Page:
Inflammation of the Pancreas (Pancreatitis) in Cats

Inflammation of the Pancreas (Pancreatitis) in Cats – Overview

  • The pancreas is an organ of the body, located near the upper small intestine; the pancreas produces insulin to regulate blood sugar and produces digestive enzymes involved in digestion of starches, fats, and proteins in the animal’s diet; the digestive enzymes are delivered to the upper small intestine through the pancreatic duct
  • “Pancreatitis” is inflammation of the pancreas
  • Sudden (acute) pancreatitis—inflammation of the pancreas that occurs abruptly, with little or no permanent damage to the pancreas
  • Long-term (chronic) pancreatitis—continuing inflammation of the pancreas that is accompanied by irreversible damage to the pancreas
  • “Edematous pancreatitis” is characterized by fluid buildup in the interstitium (small spaces between tissues or parts of the pancreas) and mild inflammation with neutrophils and lymphocytes (two types of white-blood cells); the pet generally recovers rapidly
  • “Necrotizing pancreatitis” is inflammation of the pancreas characterized by bleeding (hemorrhage) and areas of death of tissues (known as “necrosis,” thus the name “necrotizing pancreatitis”); it usually is a severe and prolonged disease and many affected pets die

Breed Predilections

  • Siamese (cat)

Mean Age and Range

  • Mean age for sudden (acute) pancreatitis in cats is 7.3 years

Signs/Observed Changes in the Pet

  • Dogs—predominantly gastrointestinal tract signs (such as vomiting, diarrhea)
  • Cats—vague, non-specific signs that generally do not localize problem to the pancreas
  • Sluggishness (lethargy), depression, lack of appetite (known as “anorexia”)—common in dogs and cats
  • Vomiting—common in dogs, less common in cats
  • Diarrhea—more frequently seen in dogs than in cats
  • Weight loss—common in cats
  • Dogs may exhibit abdominal pain
  • Yellowish discoloration to gums and moist tissues of the body (known as “jaundice” or “icterus”)—common in dogs and cats
  • Dehydration—common; due to gastrointestinal losses of fluid
  • Mass lesions may be felt during physical examination in both dogs and cats.
  • Fever—common in dogs; both fever and low body temperature (known as “hypothermia”) reported in cats
  • Less common systemic abnormalities include severe breathing difficulties (known as “respiratory distress”), bleeding disorders, and irregular heartbeats (known as “cardiac arrhythmias”)

Causes

  • Usually unknown; possibilities include the following:
  • Nutritional factors (such as an increase in lipoprotein [complexes of lipid and protein] concentration in the blood [known as “hyperlipoproteinemia”])
  • Pancreatic trauma or lack of blood flow (known as “ischemia”) to the pancreas
  • Duodenal reflux (a condition in which contents in the upper small intestine [duodenum] move backward)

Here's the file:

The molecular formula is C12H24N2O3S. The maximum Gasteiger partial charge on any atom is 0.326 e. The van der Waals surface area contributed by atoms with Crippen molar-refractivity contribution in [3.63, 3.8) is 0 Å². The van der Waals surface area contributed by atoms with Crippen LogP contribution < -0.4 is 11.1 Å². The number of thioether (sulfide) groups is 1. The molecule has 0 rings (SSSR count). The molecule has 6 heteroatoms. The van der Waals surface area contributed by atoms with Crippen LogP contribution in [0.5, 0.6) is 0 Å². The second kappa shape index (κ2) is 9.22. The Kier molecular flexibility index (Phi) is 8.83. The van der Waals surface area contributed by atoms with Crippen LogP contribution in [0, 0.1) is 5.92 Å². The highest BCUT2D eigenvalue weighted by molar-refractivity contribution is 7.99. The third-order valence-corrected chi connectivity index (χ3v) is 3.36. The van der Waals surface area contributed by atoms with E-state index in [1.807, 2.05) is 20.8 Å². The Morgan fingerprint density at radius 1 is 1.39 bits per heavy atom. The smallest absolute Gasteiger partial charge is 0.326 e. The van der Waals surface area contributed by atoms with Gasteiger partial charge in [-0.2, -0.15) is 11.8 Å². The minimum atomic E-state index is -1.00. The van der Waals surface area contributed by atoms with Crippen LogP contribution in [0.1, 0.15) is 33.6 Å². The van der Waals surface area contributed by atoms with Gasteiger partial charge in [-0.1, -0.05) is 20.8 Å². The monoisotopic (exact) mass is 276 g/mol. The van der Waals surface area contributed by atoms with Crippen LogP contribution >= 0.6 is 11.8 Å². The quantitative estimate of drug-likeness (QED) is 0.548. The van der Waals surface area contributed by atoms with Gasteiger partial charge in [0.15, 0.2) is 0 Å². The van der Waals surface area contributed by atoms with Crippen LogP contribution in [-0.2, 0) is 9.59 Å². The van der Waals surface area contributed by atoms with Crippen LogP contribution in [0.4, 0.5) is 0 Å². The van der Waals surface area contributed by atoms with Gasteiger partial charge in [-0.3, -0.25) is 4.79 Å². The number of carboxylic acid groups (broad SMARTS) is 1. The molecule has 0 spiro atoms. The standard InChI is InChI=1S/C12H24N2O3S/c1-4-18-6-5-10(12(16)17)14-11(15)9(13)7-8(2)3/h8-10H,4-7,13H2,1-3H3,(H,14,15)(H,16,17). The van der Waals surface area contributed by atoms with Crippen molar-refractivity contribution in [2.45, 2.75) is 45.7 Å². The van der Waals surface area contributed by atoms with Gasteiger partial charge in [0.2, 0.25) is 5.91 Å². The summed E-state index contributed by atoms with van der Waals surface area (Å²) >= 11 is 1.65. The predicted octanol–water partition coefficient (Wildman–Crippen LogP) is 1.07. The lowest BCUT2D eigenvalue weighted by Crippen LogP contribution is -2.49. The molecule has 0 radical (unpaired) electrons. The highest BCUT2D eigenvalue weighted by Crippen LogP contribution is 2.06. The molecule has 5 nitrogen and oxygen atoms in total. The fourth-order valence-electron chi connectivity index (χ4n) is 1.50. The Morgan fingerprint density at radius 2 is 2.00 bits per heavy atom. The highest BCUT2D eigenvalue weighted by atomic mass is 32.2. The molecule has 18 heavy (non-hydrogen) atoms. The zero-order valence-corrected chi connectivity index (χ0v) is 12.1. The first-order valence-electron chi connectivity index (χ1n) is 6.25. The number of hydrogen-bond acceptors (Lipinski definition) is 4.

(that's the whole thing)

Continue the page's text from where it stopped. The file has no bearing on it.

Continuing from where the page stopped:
• Drugs or toxins
  • Pancreatic duct blockage or obstruction
  • High levels of calcium in the blood (known as “hypercalcemia”)
  • Infectious diseases—toxoplasmosis, feline infectious peritonitis (FIP)
  • Extension of inflammation from the liver and bile duct system or intestines in the cat

Risk Factors

  • Breed—dog: miniature schnauzer, miniature poodle, cocker spaniel; cat: Siamese
  • Obesity in dogs
  • Another disease (such as sugar diabetes [diabetes mellitus]; increased levels of steroids produced by the adrenal glands [known as “hyperadrenocorticism” or “Cushing’s syndrome”]; long-term [chronic] kidney failure, and cancer) in dogs
  • Recent administration of certain drugs
  • Liver (hepatic) or gastrointestinal tract inflammation in cats

Treatment
Health Care

  • Inpatient medical management
  • Aggressive intravenous (IV) fluid therapy
  • Fluid therapy goals—correct low circulating blood volume (known as “hypovolemia”) and maintain pancreatic circulation
  • A balanced electrolyte solution (such as lactated Ringer’s solution [LRS]) is the first-choice for providing hydration
  • May need colloids; colloids are fluids that contain larger molecules that stay within the circulating blood to help maintain circulating blood volume, examples are dextran and hetastarch
  • Following replacement of fluid deficits, give additional fluids to match maintenance requirements and ongoing losses
  • Potassium chloride (KCl) supplementation usually needed, because potassium is lost from the body in the vomit

Activity

  • Restrict

Diet

  • Continue to feed by mouth, unless vomiting is difficult to control; feeding maintains the integrity of the intestinal lining and minimizes bacterial invasion from the intestines and into the body
  • Pets with intermittent vomiting should be treated with drugs to control nausea and vomiting (known as “antiemetics”), such as metoclopramide or phenothiazines